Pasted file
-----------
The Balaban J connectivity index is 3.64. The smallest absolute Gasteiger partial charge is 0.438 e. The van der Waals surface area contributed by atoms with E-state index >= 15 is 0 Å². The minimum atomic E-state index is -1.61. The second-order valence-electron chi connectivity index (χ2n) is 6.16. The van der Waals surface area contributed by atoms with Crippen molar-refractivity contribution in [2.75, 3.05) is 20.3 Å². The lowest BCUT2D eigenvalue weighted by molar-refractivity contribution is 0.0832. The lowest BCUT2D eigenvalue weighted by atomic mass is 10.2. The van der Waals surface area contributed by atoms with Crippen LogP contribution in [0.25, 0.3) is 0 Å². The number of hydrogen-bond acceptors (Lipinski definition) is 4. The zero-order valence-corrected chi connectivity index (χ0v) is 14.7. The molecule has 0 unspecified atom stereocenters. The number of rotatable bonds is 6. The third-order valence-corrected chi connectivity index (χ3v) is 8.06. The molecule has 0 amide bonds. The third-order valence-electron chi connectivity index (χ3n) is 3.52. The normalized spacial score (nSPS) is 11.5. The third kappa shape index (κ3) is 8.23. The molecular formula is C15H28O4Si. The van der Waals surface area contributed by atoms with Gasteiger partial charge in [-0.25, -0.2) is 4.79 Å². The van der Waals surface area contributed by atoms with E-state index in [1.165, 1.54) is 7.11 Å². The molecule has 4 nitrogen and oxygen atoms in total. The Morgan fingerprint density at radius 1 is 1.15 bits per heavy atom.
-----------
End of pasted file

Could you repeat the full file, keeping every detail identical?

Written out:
The Balaban J connectivity index is 3.64. The smallest absolute Gasteiger partial charge is 0.438 e. The van der Waals surface area contributed by atoms with E-state index >= 15 is 0 Å². The minimum atomic E-state index is -1.61. The second-order valence-electron chi connectivity index (χ2n) is 6.16. The van der Waals surface area contributed by atoms with Crippen molar-refractivity contribution in [2.75, 3.05) is 20.3 Å². The lowest BCUT2D eigenvalue weighted by molar-refractivity contribution is 0.0832. The lowest BCUT2D eigenvalue weighted by atomic mass is 10.2. The van der Waals surface area contributed by atoms with Crippen LogP contribution in [0.25, 0.3) is 0 Å². The number of hydrogen-bond acceptors (Lipinski definition) is 4. The zero-order valence-corrected chi connectivity index (χ0v) is 14.7. The molecule has 0 unspecified atom stereocenters. The number of rotatable bonds is 6. The third-order valence-corrected chi connectivity index (χ3v) is 8.06. The molecule has 0 amide bonds. The third-order valence-electron chi connectivity index (χ3n) is 3.52. The normalized spacial score (nSPS) is 11.5. The third kappa shape index (κ3) is 8.23. The molecular formula is C15H28O4Si. The van der Waals surface area contributed by atoms with Gasteiger partial charge in [-0.25, -0.2) is 4.79 Å². The van der Waals surface area contributed by atoms with E-state index in [1.165, 1.54) is 7.11 Å². The molecule has 4 nitrogen and oxygen atoms in total. The Morgan fingerprint density at radius 1 is 1.15 bits per heavy atom.